AVG(salary) AS average_salary,
    SUM(salary) AS sum_salary,
    AVG(salary + payroll_tax) AS average_gross_salary,
    SUM(salary + payroll_tax) AS sum_gross_salary,
    AVG(salary + payroll_tax + benefits_cost) AS average_gross_cost,
    SUM(salary + payroll_tax + benefits_cost) AS sum_gross_cost,
    COUNT(*) as count
FROM employees
WHERE salary + payroll_tax + benefits_cost > 0 AND country = 'USA'
GROUP BY title, country
ORDER BY sum_gross_cost
HAVING count > 200

And then translate it to PRQL, which looks like:

from employees
filter country = "USA"                           # Each line transforms the previous result.
let gross_salary = salary + payroll_tax          # This _adds_ a column / variable.
let gross_cost   = gross_salary + benefits_cost  # Variables can use other variables.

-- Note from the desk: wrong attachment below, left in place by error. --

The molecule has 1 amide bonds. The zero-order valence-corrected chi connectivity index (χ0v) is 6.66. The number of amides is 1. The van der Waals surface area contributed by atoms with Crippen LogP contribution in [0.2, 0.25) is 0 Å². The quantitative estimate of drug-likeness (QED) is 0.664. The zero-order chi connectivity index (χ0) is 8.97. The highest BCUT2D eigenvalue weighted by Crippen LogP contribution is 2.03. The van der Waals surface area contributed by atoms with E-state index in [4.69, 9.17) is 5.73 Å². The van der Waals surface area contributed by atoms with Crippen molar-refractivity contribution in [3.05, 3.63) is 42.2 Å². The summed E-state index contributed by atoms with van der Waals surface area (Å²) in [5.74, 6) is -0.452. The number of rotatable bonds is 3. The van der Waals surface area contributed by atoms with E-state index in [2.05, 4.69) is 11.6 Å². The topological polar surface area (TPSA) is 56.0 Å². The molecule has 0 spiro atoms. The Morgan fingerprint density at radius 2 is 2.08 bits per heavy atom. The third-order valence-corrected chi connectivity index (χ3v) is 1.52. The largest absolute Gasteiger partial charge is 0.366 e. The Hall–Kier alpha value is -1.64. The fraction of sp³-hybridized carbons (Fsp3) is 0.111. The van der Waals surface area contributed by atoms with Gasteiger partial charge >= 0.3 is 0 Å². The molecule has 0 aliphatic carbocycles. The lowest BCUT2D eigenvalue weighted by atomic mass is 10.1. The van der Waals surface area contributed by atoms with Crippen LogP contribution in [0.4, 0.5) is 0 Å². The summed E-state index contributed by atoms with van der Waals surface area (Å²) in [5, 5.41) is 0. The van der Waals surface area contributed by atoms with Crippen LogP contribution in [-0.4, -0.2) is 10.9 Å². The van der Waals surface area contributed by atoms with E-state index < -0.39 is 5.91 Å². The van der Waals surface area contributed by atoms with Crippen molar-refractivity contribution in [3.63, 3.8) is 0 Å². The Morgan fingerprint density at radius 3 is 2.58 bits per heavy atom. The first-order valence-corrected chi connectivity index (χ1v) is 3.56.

filter gross_cost > 0
aggregate by:[title, country] [                  # `by` are the columns to group by.
    average salary,                              # These are the calcs to run on the groups.
    sum     salary,
    average gross_salary,
    sum     gross_salary,
    average gross_cost,
    sum     gross_cost,
sort sum_gross_cost                              # Uses the auto-generated column name.
filter count > 200
take 20

The New Stack Icon The New Stack

The case for Rust as the future of JavaScript infrastructure

Lee Robinson from Vercel/Next.js:

Rust is now replacing parts of the JavaScript web ecosystem like minification (Terser), transpilation (Babel), formatting (Prettier), bundling (webpack), linting (ESLint) and more. Let’s take a deep dive into why this trend is gaining popularity and wider adoption.

We just discussed this topic (and some apprehension about it) on JS Party last week. Definitely a trned worth brushing up on, if you haven’t already.


An easy-to-use, zero-downtime schema migration tool for Postgres

Reshape… automatically handles complex migrations that would normally require downtime or manual multi-step changes. During a migration, Reshape ensures both the old and new schema are available at the same time, allowing you to gradually roll out your application.